Find the Lowest Rate Possible
By Steve Gillman - 2005
Do you really want the lowest rate on that mortgage loan?
Maybe - but not if it ends up costing you more. You have to look
at all the factors involved.
For example, is the loan a fixed-rate loan or a variable rate
loan? The lowest interest rate now could become the highest rate
later. Is there a balloon? You don't want to have to refinance
in five years just to discover that interest rates then are so
high you don't qualify. Is the interest rate low due to high
fees and points that will cost you more than the savings? You
don't save what they say you do unless you keep the loan for
the whole term, whether that's 15 or 30 years.
What you need to do, then, is determine first what kind of
loan you feel comfortable with. For this you need to seriously
consider how long you are likely to keep the mortgage loan. It
may make sense accept a variable rate loan - or even one with
a balloon - if you know you'll be moving in a few years.
On the other hand, if you are fairly sure you are going to
be in your new home for a long time, you might prefer the security
of a fixed rate. Also, keeping a loan for a long time means that
paying points for the lowest rate also makes more sense. It typically
takes at least a few years for the savings from a lower payment
to equal the cost of the points.
Getting the Lowest Rate
Given the above factors, it is easy to see that the lowest
rate is not the only consideration. But once you have determined
what type or types of loans you are interested in, then you can
fairly compare the various offerings, to get the lowest interest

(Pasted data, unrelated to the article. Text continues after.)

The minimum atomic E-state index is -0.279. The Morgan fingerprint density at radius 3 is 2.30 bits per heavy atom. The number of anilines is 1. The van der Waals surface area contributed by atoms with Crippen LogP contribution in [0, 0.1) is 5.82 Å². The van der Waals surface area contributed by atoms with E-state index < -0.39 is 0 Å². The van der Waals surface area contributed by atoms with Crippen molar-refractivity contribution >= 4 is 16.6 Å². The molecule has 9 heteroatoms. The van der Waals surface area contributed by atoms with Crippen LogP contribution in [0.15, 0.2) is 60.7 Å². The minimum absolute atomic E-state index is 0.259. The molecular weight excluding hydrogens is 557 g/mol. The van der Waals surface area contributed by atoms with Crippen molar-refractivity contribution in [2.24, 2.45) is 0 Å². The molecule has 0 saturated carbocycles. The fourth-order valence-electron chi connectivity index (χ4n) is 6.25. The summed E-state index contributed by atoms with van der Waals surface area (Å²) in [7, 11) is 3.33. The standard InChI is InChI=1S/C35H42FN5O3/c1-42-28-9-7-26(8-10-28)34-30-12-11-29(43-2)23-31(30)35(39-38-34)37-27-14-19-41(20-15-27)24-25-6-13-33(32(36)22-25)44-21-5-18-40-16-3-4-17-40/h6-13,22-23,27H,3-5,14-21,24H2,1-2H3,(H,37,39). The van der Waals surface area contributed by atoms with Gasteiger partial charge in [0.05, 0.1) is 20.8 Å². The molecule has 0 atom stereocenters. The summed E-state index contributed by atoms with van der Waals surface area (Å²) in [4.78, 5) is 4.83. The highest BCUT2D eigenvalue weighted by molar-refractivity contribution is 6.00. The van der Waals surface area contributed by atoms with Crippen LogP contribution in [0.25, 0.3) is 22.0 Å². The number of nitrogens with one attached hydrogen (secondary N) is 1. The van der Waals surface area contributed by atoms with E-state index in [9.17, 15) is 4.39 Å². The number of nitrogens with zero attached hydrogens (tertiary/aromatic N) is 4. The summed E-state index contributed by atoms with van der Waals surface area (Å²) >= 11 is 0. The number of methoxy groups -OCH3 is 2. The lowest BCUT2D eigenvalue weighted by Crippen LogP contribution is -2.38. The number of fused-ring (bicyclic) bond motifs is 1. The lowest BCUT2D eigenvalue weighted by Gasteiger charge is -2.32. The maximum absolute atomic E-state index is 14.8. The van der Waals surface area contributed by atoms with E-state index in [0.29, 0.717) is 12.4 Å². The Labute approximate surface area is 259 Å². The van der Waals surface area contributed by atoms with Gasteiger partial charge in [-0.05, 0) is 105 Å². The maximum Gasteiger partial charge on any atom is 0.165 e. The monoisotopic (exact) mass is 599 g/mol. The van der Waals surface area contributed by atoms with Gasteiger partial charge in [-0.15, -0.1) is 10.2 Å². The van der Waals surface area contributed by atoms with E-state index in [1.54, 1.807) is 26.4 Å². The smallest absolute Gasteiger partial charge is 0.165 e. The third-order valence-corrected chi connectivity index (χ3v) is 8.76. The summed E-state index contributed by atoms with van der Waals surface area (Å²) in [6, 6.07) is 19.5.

rate on a loan that works for you. It is time to go shopping.
You can start online, by searching for "mortgage loans,"
"low rate loans," or something similar. Just looking
at the offerings advertised will give you some idea of where
the best rates are found. However, the final rate will be determined
by your credit score as well, and different lenders have different
rules about that, so be aware that this first look will only
give you a rough idea.
Other places to look for low interest rate loans are banks,
credit unions and mortgage lenders in your own town. Since they
are run for the benefit of their members, it might seem that
credit unions would have the lowest interest rates and fees.
This is sometimes true, but not always, so don't just check a
few credit unions - check couple different types of lenders as
Ask a lot of questions. In particular, ask about any and all
fees and costs. I once talked a lender into skipping the appraisal
on a home, which saved us several hundred dollars. To compare
the various loans fairly, you need to know all the costs. Getting
the lowest rate is great, but it is just one factor in the total
cost of a loan.
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